Save Our Schools – Gun Control Needs Reform Now


Crosses outside of the Robb Elementary School in Uvalde, Texas, honoring the students and staff who were fatally shot on 24 May, 2022. This was the most recent deadly shooting in America, and the deadliest since the Sandy Hook shooting of 2012— another consequence of the weak gun control and worsening gun violence in many parts of America. (Jordan Vonderhaar/Time/MCT)

Gun violence is one of the leading causes of death in America and continues to worsen each year. By December, 2022, there were 41,407 gun violence incidents that resulted in one or more deaths. Of those deaths, 1,540 were children and teenagers. Twenty-nine of these youths were killed in schools, alongside seven employees. 

         These statistics, provided by the Gun Violence Archive and Education Week, mean that, by the New Year, 41,407 families went the entire holiday season without one of their loved ones and 36 of those families had their loved ones killed in school.

As humans, we protect our children, because they are the future. So why are schools, where they go to learn for their futures, an exception to this?

The first American school shooting took place in 1764 and since then, mass shootings in schools seem to have become a tragic tradition of sorts.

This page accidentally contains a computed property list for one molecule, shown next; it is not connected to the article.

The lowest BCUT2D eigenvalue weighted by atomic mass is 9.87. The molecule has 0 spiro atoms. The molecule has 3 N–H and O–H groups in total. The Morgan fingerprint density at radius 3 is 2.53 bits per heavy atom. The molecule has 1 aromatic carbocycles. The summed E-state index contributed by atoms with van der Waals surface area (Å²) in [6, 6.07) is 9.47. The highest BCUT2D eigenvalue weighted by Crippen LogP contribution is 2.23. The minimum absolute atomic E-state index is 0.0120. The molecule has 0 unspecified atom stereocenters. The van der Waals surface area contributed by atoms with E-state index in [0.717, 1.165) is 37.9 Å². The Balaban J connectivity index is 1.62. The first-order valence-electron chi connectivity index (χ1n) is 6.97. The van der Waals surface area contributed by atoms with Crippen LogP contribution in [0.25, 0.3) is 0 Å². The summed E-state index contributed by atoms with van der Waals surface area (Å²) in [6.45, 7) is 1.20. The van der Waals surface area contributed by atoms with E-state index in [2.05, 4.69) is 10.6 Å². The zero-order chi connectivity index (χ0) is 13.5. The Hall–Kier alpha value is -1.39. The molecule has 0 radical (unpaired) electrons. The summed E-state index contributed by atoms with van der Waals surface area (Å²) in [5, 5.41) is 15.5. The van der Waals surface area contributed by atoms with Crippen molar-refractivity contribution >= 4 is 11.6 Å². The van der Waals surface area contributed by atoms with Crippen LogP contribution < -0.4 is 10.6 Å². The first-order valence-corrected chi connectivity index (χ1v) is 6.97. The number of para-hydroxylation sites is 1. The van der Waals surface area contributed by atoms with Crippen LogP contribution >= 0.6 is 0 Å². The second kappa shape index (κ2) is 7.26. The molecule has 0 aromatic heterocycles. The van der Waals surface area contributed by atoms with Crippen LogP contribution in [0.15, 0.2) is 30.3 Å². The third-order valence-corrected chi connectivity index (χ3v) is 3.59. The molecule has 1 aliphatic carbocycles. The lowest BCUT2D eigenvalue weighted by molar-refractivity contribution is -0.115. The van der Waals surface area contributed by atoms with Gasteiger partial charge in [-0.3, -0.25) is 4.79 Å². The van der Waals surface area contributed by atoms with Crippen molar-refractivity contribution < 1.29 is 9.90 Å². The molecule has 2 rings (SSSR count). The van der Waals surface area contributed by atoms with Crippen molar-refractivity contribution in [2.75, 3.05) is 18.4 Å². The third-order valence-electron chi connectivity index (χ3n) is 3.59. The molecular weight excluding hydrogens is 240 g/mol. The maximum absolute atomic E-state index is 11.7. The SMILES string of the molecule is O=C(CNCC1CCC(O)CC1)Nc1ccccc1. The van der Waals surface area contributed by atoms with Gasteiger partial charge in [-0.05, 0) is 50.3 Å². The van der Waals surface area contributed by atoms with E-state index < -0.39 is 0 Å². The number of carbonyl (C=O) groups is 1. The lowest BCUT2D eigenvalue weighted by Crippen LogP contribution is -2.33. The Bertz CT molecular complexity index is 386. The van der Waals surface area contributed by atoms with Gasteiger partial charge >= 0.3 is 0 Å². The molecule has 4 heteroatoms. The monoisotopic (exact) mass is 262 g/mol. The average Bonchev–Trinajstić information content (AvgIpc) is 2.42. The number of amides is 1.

Only some states, however, have managed to tame gun violence to a large extent, while others have gun laws in place that seem more cosmetic than anything else, and consequently ineffective both in and out of schools. 

In Texas, for example, the only requirement to purchase and carry a gun after 21 years old is a felony-free record. No background checks are required, and you can carry a concealed gun on school campuses. In return, Texas has had the most school shootings since 2012– 43 of them, according to U.S. News— the most recent being the Robb Elementary shooting in Uvalde, in which 22 were killed.

Gun control may seem like a far too polarizing topic for a school newspaper, but this is a school newspaper and from the perspective of a student, this is simpler than it seems.

We do not necessarily need no guns, at all— this is America, hunting is engraved into our culture, and the right to bear arms is, technically speaking, a part of our country’s foundation— many people would not let that go easily. What we do need is for both ends of the spectrum to come together and admit to each other that this cannot continue and that they must compromise.

A compromise is possible— strict background checks before purchasing a weapon would be a good first step, as many recorded mass shootings could have been prevented by these. From there, we could move forward, limiting the types of weapons civilians are allowed to own and why and where they can keep them.

Gun control will not, and does not necessarily need to happen all at once, but it does need to begin happening now. From the viewpoint of a student, I do not understand how anyone can watch the number of gun violence deaths–especially in schools– and think otherwise. When it comes down to it, until we limit gun ownership we have no way of slowing gun violence and no way of slowing death.